On August 30, 1914, a riot erupted in front of one of the most revered Jewish businesses on New York City’s Lower East Side, Sender Jarmulowsky’s Bank. Fears of long protracted war had prodded thousands of Jews living on the Lower East Side to run to their bankn, the Yiddish moniker for businesses that took deposits, made loans, transmitted money overseas and sold ship tickets in installment, to withdraw their saving. Unable to return all their depositors’ funds, the Jarmulowsky bank, was forced by New York’s Banking Superintendent to shut its doors, along with five other banks. The failure of these East European Jewish immigrant banks left an imprint far beyond the Jewish community, as the system of American banking regulation took shape in direct response to risks taken by immigrant bankers and the desire to avert their failures in New York City, a city that functioned as America’s financial capital. While scholars and writers have long charted and celebrated the rapid success of Jewish immigrants in America, Jewish immigrant failure, like failure in general in American history, has received practically no attention. As historian David Hollinger points out “the failure to conduct a straight-forward historical and social-scientific study” of what enabled immigrant Jews to economically succeed so quickly in the United States has perpetuated the mystification of Jewish history and subtly reinforces invidious distinctions between descent groups in American society.” In a nation that worships success, the failure to grapple with Jewish financial failure has obscured the many paths by which Jews critically reshaped the ever-shifting contours of American capitalism.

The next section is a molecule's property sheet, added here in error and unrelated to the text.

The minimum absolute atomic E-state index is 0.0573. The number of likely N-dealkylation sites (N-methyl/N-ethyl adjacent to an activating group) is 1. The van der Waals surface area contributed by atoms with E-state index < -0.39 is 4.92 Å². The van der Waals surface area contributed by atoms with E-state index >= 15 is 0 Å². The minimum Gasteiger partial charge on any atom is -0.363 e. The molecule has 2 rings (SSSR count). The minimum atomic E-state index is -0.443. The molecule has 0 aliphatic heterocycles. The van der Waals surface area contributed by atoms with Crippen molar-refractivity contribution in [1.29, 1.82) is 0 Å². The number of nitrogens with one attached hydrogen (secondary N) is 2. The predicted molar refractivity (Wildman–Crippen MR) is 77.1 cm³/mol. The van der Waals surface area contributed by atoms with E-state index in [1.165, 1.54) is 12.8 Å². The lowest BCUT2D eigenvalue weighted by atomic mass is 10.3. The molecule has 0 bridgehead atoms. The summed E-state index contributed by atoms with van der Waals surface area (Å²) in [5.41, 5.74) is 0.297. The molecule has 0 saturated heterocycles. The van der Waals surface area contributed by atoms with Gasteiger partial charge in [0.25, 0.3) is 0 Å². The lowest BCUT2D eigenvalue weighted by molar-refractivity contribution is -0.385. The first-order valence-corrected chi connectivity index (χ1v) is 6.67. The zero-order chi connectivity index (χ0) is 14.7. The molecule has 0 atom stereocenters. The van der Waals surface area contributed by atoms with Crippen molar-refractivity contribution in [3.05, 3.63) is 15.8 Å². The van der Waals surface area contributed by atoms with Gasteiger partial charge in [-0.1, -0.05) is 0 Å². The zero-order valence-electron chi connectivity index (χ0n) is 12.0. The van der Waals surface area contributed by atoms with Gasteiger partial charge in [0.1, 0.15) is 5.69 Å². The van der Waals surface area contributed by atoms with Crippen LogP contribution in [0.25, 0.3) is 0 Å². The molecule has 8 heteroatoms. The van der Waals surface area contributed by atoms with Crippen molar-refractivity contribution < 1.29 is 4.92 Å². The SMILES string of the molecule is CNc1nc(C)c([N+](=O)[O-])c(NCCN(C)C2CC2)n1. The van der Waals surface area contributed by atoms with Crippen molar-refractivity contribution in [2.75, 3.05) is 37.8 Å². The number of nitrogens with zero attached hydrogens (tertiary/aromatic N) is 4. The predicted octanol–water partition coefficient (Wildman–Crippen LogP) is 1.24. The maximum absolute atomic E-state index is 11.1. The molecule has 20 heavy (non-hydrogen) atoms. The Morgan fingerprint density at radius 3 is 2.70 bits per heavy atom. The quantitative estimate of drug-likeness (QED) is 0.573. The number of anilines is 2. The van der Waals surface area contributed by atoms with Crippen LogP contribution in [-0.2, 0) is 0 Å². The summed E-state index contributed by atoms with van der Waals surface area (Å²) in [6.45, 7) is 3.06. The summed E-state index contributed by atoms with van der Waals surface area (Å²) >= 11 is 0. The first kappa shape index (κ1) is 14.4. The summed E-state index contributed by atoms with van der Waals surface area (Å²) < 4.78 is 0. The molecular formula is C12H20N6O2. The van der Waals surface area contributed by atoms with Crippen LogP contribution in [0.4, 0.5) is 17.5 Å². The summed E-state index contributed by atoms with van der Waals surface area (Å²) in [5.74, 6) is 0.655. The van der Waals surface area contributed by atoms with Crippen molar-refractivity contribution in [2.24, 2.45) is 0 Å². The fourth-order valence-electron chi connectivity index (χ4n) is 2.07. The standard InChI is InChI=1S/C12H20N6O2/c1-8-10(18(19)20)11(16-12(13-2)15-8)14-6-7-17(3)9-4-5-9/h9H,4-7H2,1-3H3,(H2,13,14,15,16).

The goal is to use these early-twentieth century Jewish immigrant bank failures as an aperture to rethink how failure can be deployed as an analytical category in Jewish, economic and American history. The need to understand more fully failure is particularly critical for American Jewish historians because, as historian Scott Sandage observes, “failure is not merely the dark side of the American dream; it is (in fact) the foundation of it.”
Rebecca Kobrin ist Professorin für amerikanische jüdische Geschichte am Harriman-Institut der Columbia University.